[2020-01-09 Thu 18:11]
Back in 2017, I decided that our applications should be deployed in a
Swarm cluster. Fast forward to 2020, we have more than 50
stacks running and the number is still counting on.
I have no regret of that decision: (1) The simplicity of
docker-compose file format allows us to deploy a new stack very quickly, skipping the
ops part. Any developer can have a look at the
stack file and say exactly what’s going on. (2) The declarative nature of config files (minimal) and volumes allow us to backup and update the application with ease, basically create a new snapshot, try to change the image version and re-deploy the stack. With the help of network drive (and advance FS) like NFS with ZFS we, don’t have to worry about volume provision and applications can be scaled quickly within the limit of the stateful part (DB and Storage.)
As of 2020, the war between
K8s seems to be settled. Swarm seems to be more appropriate for the hobbyists (single node cluster) and/or RPi cluster etc. If I’m looking for the auto-scale ability of the cloud provider to prepare for bigger applications, the only solution seems to be K8s.
Swarmcluster of a bunch of VPSes for memory and CPU
- A pool of NFS servers served as storage for application
- Traefik as
- Let’s Encrypt as TLS provider
version: '3.1' services: redmine: image: redmine volumes: - /path/to/nfs/volume/tld.redmine.www/redmine/config/configuration.yml:/usr/src/redmine/config/configuration.yml - /path/to/nfs/volume/tld.redmine.www/redmine/files:/usr/src/redmine/files environment: REDMINE_DB_MYSQL: db REDMINE_DB_PASSWORD: example networks: - default - web deploy: placement: constraints: - node.hostname == prod2 labels: - 'traefik.frontend.rule=Host:www.redmine.tld' - 'traefik.port=3000' db: image: mysql:5.7 volumes: - /path/to/nfs/volume/tld.redmine.www/mysql:/var/lib/mysql environment: MYSQL_ROOT_PASSWORD: example MYSQL_DATABASE: redmine networks: - default deploy: placement: constraints: - node.hostname == prod2 networks: web: external: true
The idea of this post is to evaluate the possibility target K8s deployment, basically transform the above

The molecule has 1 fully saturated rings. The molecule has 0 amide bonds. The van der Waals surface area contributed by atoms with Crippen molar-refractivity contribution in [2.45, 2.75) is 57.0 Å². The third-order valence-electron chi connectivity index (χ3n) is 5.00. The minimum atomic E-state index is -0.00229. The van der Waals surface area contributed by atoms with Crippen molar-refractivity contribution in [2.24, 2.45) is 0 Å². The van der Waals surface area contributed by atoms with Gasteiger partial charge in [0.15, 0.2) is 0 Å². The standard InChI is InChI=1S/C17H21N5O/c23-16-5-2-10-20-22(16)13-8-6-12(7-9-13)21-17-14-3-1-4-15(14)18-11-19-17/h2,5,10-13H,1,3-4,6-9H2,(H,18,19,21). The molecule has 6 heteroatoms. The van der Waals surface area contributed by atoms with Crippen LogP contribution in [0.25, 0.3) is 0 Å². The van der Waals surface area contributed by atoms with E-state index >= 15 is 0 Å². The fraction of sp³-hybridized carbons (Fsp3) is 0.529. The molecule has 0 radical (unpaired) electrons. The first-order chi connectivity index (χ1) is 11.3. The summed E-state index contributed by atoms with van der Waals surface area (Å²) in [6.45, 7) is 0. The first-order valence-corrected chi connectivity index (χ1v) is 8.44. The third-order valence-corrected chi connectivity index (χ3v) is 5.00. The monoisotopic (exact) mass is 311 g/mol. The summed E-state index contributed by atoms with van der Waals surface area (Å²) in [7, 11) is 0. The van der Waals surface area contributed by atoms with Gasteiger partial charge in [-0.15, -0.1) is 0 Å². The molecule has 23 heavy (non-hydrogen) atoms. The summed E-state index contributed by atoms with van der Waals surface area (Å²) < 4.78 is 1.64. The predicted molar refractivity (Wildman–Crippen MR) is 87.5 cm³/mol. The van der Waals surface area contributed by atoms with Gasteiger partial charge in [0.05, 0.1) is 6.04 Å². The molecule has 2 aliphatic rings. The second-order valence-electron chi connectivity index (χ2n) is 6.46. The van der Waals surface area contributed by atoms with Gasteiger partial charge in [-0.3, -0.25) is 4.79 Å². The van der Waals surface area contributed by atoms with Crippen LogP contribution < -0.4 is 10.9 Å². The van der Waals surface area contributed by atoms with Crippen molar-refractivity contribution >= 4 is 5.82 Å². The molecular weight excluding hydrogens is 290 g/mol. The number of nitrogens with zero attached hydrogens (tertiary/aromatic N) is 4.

docker-compose file to a bunch of
Ingress and so on.
Imagine a new structure of:
- NFS provisioner (that should be changed to cloud provider if necessary)
- Traefik as
- Let’s Encrypt as TLS provider
In order to migrate, each of the above two services should generate:
- A static
Retainpolicy point to the correct location beneath the NFS mount point and a
PVC, should be bound automatically to the above
PV, serve as the volume for the
www.redmine.tldfrom the above
labelsvia the port defined by (no for the
port-forwardif we need to access the DB from outside)
Servicethat expose the port defined by the
labelto the cluster
Deploymentto deploy the container. It should be able to handle at least
placmentproperties of the
Ideally this process should be done automatically from the above
yamlfile, allows us to use more advance features of
K8swhile keeping the simplicity of
I can go ahead and list all of them here (2 services * 5 files = 10 files in total) but let’s skip them for the sake of brevity.
Write it manually
Too much, should be 10 times longer, 400 lines of code for a simple service, with a lot of duplication. We will compare the final result if one of anything below works…
Sound like… Helm
stackfile directly as
- A big helper file to extract data from each service of
yamlfile and extends the templates (10 files only 1, 2 line with per service/deployment etc from these values, or they can be merged into one single file)
Looking at a Helm chart example, it seems unimaginable but imagine we use only one chart for every stack, the trade of worth it. The helper file can be versioned and symlinked to the chart.
Heard about it, but how to extract variables from a
Looks like the holy grail. But…
Ingressseems to be missing
Let’s go with Helm first…
(Somehow) it works for above
docker-compose.yml. The final output of all the deployment object is about 240 lines, only 6 times bigger than the stack.yml.
The repo can be found here: linktohack/helm-stack: Deploy your `docker-compose` `stack` with Helm.
The next step is to evaluate other stack files. There are still some points need to be worked on:
- Handle more
labelsproperty (custom header etc…)
- Less assumption about the stack file: i.e. normalize it